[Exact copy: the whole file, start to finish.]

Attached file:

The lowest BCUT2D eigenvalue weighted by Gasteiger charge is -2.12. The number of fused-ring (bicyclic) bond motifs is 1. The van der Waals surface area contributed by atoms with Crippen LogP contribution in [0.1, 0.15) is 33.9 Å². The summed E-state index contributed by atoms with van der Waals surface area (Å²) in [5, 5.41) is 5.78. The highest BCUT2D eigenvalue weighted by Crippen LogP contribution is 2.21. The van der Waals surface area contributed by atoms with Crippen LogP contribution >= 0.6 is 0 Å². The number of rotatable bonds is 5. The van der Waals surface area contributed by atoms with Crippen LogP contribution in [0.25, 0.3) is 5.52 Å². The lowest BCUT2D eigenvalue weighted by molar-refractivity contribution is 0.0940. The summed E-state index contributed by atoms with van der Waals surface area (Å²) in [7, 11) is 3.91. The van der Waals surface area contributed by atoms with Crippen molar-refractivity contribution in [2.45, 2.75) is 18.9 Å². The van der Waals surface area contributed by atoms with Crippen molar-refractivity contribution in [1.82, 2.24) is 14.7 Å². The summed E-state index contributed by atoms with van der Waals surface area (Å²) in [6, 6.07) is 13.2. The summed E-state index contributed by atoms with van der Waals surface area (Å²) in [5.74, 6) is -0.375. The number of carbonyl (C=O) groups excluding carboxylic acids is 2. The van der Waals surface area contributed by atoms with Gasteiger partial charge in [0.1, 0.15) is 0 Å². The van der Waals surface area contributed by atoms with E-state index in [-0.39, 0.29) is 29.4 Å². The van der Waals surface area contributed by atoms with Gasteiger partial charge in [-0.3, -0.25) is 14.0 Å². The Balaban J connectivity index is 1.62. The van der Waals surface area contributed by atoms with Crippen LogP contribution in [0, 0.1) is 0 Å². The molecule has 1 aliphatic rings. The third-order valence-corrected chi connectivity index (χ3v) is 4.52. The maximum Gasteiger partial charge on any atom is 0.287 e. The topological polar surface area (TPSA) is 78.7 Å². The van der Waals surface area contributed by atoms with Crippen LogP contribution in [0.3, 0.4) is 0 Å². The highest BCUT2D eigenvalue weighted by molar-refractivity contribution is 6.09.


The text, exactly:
The lowest BCUT2D eigenvalue weighted by Gasteiger charge is -2.12. The number of fused-ring (bicyclic) bond motifs is 1. The van der Waals surface area contributed by atoms with Crippen LogP contribution in [0.1, 0.15) is 33.9 Å². The summed E-state index contributed by atoms with van der Waals surface area (Å²) in [5, 5.41) is 5.78. The highest BCUT2D eigenvalue weighted by Crippen LogP contribution is 2.21. The van der Waals surface area contributed by atoms with Crippen LogP contribution >= 0.6 is 0 Å². The number of rotatable bonds is 5. The van der Waals surface area contributed by atoms with Crippen LogP contribution in [0.25, 0.3) is 5.52 Å². The lowest BCUT2D eigenvalue weighted by molar-refractivity contribution is 0.0940. The summed E-state index contributed by atoms with van der Waals surface area (Å²) in [7, 11) is 3.91. The van der Waals surface area contributed by atoms with Crippen molar-refractivity contribution in [2.45, 2.75) is 18.9 Å². The van der Waals surface area contributed by atoms with Crippen molar-refractivity contribution in [1.82, 2.24) is 14.7 Å². The summed E-state index contributed by atoms with van der Waals surface area (Å²) in [6, 6.07) is 13.2. The summed E-state index contributed by atoms with van der Waals surface area (Å²) in [5.74, 6) is -0.375. The number of carbonyl (C=O) groups excluding carboxylic acids is 2. The van der Waals surface area contributed by atoms with Gasteiger partial charge in [0.1, 0.15) is 0 Å². The van der Waals surface area contributed by atoms with E-state index in [-0.39, 0.29) is 29.4 Å². The van der Waals surface area contributed by atoms with Gasteiger partial charge in [-0.3, -0.25) is 14.0 Å². The Balaban J connectivity index is 1.62. The van der Waals surface area contributed by atoms with Crippen LogP contribution in [0, 0.1) is 0 Å². The molecule has 1 aliphatic rings. The third-order valence-corrected chi connectivity index (χ3v) is 4.52. The maximum Gasteiger partial charge on any atom is 0.287 e. The topological polar surface area (TPSA) is 78.7 Å². The van der Waals surface area contributed by atoms with Crippen LogP contribution in [0.3, 0.4) is 0 Å². The highest BCUT2D eigenvalue weighted by molar-refractivity contribution is 6.09.